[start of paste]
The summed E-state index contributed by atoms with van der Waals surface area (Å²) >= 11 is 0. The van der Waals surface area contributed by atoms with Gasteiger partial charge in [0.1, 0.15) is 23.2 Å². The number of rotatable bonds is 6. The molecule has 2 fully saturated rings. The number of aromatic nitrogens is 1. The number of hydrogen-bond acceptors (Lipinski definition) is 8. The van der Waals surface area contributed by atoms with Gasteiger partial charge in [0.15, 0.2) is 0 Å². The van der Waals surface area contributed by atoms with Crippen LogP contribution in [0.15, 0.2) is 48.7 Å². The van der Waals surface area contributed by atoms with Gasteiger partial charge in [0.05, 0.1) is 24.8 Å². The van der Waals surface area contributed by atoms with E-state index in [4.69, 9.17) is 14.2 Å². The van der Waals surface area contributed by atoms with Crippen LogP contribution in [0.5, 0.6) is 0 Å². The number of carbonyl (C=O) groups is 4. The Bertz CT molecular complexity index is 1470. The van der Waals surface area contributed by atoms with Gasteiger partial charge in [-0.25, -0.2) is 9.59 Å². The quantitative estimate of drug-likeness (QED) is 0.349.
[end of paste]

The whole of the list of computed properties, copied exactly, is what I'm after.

The summed E-state index contributed by atoms with van der Waals surface area (Å²) >= 11 is 0. The van der Waals surface area contributed by atoms with Gasteiger partial charge in [0.1, 0.15) is 23.2 Å². The number of rotatable bonds is 6. The molecule has 2 fully saturated rings. The number of aromatic nitrogens is 1. The number of hydrogen-bond acceptors (Lipinski definition) is 8. The van der Waals surface area contributed by atoms with Gasteiger partial charge in [0.15, 0.2) is 0 Å². The van der Waals surface area contributed by atoms with Crippen LogP contribution in [0.15, 0.2) is 48.7 Å². The van der Waals surface area contributed by atoms with Gasteiger partial charge in [0.05, 0.1) is 24.8 Å². The van der Waals surface area contributed by atoms with E-state index in [4.69, 9.17) is 14.2 Å². The van der Waals surface area contributed by atoms with Crippen LogP contribution in [0.5, 0.6) is 0 Å². The number of carbonyl (C=O) groups is 4. The Bertz CT molecular complexity index is 1470. The van der Waals surface area contributed by atoms with Gasteiger partial charge in [-0.25, -0.2) is 9.59 Å². The quantitative estimate of drug-likeness (QED) is 0.349.